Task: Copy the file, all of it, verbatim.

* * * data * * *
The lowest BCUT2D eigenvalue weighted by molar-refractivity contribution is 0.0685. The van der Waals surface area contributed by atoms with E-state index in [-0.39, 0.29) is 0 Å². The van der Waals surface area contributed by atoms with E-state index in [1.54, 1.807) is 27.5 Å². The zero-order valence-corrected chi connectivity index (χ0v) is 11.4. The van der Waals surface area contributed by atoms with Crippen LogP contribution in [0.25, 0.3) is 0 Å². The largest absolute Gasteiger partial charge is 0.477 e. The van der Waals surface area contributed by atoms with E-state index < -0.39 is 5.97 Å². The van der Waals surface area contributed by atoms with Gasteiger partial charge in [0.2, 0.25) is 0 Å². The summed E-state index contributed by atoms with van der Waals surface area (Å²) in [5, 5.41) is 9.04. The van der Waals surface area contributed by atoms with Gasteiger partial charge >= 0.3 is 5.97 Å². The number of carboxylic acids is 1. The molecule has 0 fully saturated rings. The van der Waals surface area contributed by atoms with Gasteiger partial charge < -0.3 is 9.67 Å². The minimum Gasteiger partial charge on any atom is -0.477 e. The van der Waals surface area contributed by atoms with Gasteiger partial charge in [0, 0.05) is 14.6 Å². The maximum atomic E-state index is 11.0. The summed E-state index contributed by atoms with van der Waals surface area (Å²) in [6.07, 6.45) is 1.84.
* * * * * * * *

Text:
The lowest BCUT2D eigenvalue weighted by molar-refractivity contribution is 0.0685. The van der Waals surface area contributed by atoms with E-state index in [-0.39, 0.29) is 0 Å². The van der Waals surface area contributed by atoms with E-state index in [1.54, 1.807) is 27.5 Å². The zero-order valence-corrected chi connectivity index (χ0v) is 11.4. The van der Waals surface area contributed by atoms with Crippen LogP contribution in [0.25, 0.3) is 0 Å². The largest absolute Gasteiger partial charge is 0.477 e. The van der Waals surface area contributed by atoms with E-state index < -0.39 is 5.97 Å². The van der Waals surface area contributed by atoms with Gasteiger partial charge in [0.2, 0.25) is 0 Å². The summed E-state index contributed by atoms with van der Waals surface area (Å²) in [5, 5.41) is 9.04. The van der Waals surface area contributed by atoms with Gasteiger partial charge >= 0.3 is 5.97 Å². The number of carboxylic acids is 1. The molecule has 0 fully saturated rings. The van der Waals surface area contributed by atoms with Gasteiger partial charge < -0.3 is 9.67 Å². The minimum Gasteiger partial charge on any atom is -0.477 e. The van der Waals surface area contributed by atoms with Gasteiger partial charge in [0, 0.05) is 14.6 Å². The maximum atomic E-state index is 11.0. The summed E-state index contributed by atoms with van der Waals surface area (Å²) in [6.07, 6.45) is 1.84.